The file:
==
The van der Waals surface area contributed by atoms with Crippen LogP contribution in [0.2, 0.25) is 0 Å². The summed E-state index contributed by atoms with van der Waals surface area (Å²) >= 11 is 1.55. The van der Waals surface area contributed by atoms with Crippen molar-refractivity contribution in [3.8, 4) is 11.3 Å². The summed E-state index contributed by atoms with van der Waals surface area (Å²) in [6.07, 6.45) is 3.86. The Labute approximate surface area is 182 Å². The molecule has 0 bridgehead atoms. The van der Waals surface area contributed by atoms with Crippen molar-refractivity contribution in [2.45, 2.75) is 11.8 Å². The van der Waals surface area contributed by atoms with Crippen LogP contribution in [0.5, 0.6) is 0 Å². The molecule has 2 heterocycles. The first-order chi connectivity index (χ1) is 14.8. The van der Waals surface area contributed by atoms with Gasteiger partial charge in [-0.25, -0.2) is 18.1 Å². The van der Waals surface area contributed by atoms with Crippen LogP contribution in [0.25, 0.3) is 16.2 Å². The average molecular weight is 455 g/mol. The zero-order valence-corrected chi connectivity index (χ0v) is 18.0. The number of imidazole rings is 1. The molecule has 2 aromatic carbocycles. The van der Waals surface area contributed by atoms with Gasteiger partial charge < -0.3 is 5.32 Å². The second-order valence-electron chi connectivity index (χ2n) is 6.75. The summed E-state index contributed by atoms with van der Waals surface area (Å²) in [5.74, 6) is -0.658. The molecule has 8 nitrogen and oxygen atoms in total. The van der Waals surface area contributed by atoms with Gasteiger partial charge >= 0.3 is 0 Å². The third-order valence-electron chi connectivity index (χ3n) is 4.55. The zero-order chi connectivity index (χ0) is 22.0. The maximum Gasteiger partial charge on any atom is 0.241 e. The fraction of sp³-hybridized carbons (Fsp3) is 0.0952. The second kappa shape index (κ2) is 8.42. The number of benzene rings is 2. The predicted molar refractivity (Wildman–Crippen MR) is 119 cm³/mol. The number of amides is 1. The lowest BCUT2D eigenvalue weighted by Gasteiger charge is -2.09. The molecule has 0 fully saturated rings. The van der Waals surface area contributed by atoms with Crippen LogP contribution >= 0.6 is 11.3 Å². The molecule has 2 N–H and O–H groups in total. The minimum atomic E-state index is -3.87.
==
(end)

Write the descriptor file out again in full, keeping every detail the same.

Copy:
The van der Waals surface area contributed by atoms with Crippen LogP contribution in [0.2, 0.25) is 0 Å². The summed E-state index contributed by atoms with van der Waals surface area (Å²) >= 11 is 1.55. The van der Waals surface area contributed by atoms with Crippen molar-refractivity contribution in [3.8, 4) is 11.3 Å². The summed E-state index contributed by atoms with van der Waals surface area (Å²) in [6.07, 6.45) is 3.86. The Labute approximate surface area is 182 Å². The molecule has 0 bridgehead atoms. The van der Waals surface area contributed by atoms with Crippen molar-refractivity contribution in [2.45, 2.75) is 11.8 Å². The van der Waals surface area contributed by atoms with Crippen LogP contribution in [0.5, 0.6) is 0 Å². The molecule has 2 heterocycles. The first-order chi connectivity index (χ1) is 14.8. The van der Waals surface area contributed by atoms with Gasteiger partial charge in [-0.25, -0.2) is 18.1 Å². The van der Waals surface area contributed by atoms with Crippen LogP contribution in [0.25, 0.3) is 16.2 Å². The average molecular weight is 455 g/mol. The zero-order valence-corrected chi connectivity index (χ0v) is 18.0. The number of imidazole rings is 1. The molecule has 2 aromatic carbocycles. The van der Waals surface area contributed by atoms with Gasteiger partial charge < -0.3 is 5.32 Å². The second-order valence-electron chi connectivity index (χ2n) is 6.75. The summed E-state index contributed by atoms with van der Waals surface area (Å²) in [5.74, 6) is -0.658. The molecule has 8 nitrogen and oxygen atoms in total. The van der Waals surface area contributed by atoms with Gasteiger partial charge >= 0.3 is 0 Å². The third-order valence-electron chi connectivity index (χ3n) is 4.55. The zero-order chi connectivity index (χ0) is 22.0. The maximum Gasteiger partial charge on any atom is 0.241 e. The fraction of sp³-hybridized carbons (Fsp3) is 0.0952. The second kappa shape index (κ2) is 8.42. The number of benzene rings is 2. The predicted molar refractivity (Wildman–Crippen MR) is 119 cm³/mol. The number of amides is 1. The lowest BCUT2D eigenvalue weighted by Gasteiger charge is -2.09. The molecule has 0 fully saturated rings. The van der Waals surface area contributed by atoms with Crippen LogP contribution >= 0.6 is 11.3 Å². The molecule has 2 N–H and O–H groups in total. The minimum atomic E-state index is -3.87.